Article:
The integration of ICT (information and communications technology) in different applications is rapidly increasing in e.g. Embedded and Cyber physical systems, Communication protocols and Transportation systems. Hence, their reliability and dependability increasingly depends on software. Defects can be fatal and extremely costly (with regards to mass-production of products and safety-critical systems).
First, a model of the real system has to be built. In the simplest case, the model reflects all possible states that the system can reach and all possible transitions between states in a (labelled) State Transition System. When adding probabilities and discrete time to the model, we are dealing with so-called Discrete-time Markov chains which in turn can be extended with continuous timing to Continuous-time Markov chains. Both formalisms have been used widely for modeling and performance and dependability evaluation of computer and communication systems in a wide variety of domains. These formalisms are well understood, mathematically attractive while at the same time flexible enough to model complex systems.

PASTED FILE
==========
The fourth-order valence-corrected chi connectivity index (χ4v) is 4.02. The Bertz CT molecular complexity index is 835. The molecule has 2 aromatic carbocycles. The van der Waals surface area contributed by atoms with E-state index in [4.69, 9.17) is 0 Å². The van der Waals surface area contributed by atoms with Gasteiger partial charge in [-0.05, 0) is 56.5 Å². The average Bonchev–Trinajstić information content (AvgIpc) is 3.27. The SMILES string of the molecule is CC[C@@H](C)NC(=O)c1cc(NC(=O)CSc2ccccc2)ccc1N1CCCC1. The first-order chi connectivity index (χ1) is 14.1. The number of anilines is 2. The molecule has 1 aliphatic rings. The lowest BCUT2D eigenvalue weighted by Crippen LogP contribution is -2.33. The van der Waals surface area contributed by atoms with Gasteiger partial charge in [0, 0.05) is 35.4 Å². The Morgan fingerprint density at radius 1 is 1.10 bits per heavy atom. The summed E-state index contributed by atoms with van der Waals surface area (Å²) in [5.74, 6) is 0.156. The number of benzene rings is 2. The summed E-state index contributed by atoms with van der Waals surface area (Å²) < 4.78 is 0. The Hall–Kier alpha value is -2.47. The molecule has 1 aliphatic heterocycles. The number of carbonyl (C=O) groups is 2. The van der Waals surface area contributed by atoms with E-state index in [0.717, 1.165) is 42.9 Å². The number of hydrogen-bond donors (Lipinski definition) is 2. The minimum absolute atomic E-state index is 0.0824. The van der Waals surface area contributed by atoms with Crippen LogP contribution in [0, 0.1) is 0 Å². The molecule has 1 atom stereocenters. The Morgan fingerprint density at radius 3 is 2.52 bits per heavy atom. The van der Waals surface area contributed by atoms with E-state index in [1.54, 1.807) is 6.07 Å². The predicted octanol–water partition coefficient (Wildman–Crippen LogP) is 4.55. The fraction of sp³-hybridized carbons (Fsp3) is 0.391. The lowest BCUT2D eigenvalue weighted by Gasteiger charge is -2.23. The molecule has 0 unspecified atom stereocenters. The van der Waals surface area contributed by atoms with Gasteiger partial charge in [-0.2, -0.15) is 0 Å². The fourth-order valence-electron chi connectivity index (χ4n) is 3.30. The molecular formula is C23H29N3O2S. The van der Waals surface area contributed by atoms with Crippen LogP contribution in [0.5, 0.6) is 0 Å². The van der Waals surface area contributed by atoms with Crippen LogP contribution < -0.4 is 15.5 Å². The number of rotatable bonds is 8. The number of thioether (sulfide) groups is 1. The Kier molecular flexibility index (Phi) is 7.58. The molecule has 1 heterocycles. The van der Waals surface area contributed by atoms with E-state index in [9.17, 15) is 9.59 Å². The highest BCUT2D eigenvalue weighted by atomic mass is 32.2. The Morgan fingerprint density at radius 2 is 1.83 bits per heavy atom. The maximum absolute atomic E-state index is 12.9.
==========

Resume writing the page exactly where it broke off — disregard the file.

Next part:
Model checking focuses on the qualitative evaluation of the model. As formal verification method, model checking analyzes
the functionality of the system model. A property that needs to be analyzed has to be specified in a logic with consistent syntax and semantics. For every state of the model, it is then checked whether the property is valid or not.
The main focus of this course is on quantitative model checking for Markov chains, for which we will discuss efficient computational algorithms. The learning objectives of this course are as follows:
- Express dependability properties for different kinds of transition systems .
- Compute the evolution over time for Markov chains.
- Check whether single states satisfy a certain formula and compute the satisfaction set for properties.

From the lesson

Continuous Time Markov Chains

We enhance Discrete-Time Markov Chains with real time and discuss how the resulting modelling formalism evolves over time. We compute the steady-state for different kinds of CMTCs and discuss how the transient probabilities can be efficiently computed using a method called uniformisation.